Slowly but surely, it’s becoming about being a good bike racer not just about being a good woman bike racer, she believes. Gould now receives fan mail from young boys who look up to her as a role model. Not only do girls want to ride like she does, boys do too. “Women can be role models for men, too. For boys, too. I’m so excited that these boys are growing up and seeing that,” she said. “To see women as people, just other people, and not be like, oh men and women are so different. People can do cool things.”
“For me to have a ten-year-old boy thinking I’m so cool,” she emphasized. “that’s awesome. Because you know, I’m like, I’m so awesome, hurry up and tell me how awesome I am, before you’re faster than me!”
Though she loves the vibe of cross racing, Gould strikes a balance between cross and her main objectives next mountain bike season. “I’m not saying that I’m going to be 100% in Louisville for Worlds,” she said. “You just never know, when you get to that point in the season.” The world championship race is in early February. The mountain bike world cup does not start until May next year, but Gould has also raced with very few breaks since last March.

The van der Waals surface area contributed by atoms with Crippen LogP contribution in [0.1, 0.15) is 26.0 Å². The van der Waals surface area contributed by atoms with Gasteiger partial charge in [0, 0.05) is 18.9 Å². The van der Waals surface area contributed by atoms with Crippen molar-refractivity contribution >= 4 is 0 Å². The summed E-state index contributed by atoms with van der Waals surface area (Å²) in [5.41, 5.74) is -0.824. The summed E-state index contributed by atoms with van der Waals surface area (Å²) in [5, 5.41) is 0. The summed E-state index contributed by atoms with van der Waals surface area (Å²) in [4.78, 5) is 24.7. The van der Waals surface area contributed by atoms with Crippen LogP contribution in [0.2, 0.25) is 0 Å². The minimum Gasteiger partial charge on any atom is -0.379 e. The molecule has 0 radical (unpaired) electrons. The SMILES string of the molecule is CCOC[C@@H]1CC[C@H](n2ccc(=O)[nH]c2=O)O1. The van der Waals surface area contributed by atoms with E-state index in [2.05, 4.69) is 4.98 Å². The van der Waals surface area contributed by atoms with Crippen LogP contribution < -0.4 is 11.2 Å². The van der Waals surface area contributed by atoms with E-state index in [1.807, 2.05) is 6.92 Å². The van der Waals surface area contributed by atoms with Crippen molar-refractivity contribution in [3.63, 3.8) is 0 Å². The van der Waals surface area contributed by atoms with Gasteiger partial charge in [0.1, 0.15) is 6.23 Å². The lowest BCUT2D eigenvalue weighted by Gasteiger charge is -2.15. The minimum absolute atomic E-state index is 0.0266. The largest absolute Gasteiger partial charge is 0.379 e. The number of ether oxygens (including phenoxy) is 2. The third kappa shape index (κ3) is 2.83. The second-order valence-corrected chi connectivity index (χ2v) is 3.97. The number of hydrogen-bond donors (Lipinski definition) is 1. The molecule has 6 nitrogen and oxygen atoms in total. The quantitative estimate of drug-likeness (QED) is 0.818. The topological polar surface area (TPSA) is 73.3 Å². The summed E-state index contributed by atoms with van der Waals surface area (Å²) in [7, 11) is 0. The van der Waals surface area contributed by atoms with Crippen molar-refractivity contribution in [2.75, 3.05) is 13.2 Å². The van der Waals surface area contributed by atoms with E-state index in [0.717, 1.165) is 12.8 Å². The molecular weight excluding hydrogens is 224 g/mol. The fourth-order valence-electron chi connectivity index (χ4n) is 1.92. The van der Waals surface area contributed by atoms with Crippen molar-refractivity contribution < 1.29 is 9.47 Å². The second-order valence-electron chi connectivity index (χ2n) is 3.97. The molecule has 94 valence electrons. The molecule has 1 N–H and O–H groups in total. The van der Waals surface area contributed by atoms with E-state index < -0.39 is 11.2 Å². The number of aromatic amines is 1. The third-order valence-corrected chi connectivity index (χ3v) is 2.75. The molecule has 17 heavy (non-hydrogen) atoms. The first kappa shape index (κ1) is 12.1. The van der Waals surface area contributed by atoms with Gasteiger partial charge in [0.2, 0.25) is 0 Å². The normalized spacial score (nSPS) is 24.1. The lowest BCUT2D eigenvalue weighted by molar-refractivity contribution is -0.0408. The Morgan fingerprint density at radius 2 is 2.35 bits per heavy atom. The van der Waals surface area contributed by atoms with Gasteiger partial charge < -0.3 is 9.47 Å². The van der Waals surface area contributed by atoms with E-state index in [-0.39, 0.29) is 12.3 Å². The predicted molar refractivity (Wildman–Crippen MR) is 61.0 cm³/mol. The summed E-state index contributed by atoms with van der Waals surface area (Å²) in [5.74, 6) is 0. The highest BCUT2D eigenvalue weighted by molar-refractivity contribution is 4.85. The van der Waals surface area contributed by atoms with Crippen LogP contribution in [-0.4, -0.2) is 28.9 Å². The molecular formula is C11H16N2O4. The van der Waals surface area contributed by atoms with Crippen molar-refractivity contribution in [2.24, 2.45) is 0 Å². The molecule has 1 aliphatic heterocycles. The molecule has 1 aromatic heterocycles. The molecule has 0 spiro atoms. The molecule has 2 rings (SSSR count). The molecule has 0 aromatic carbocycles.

In the past, Gould has cut short her cross season to prepare for mountain bike racing, and it is possible she will do it again this year. “You can’t do both at 100%,” she said. “You just can’t expect that of yourself to be riding 100% year-round.” The difficulty is not only staying fit and injury-free. “It’s mentally [hard] to put that pressure on yourself and to hold yourself to that standard for every race all year round.”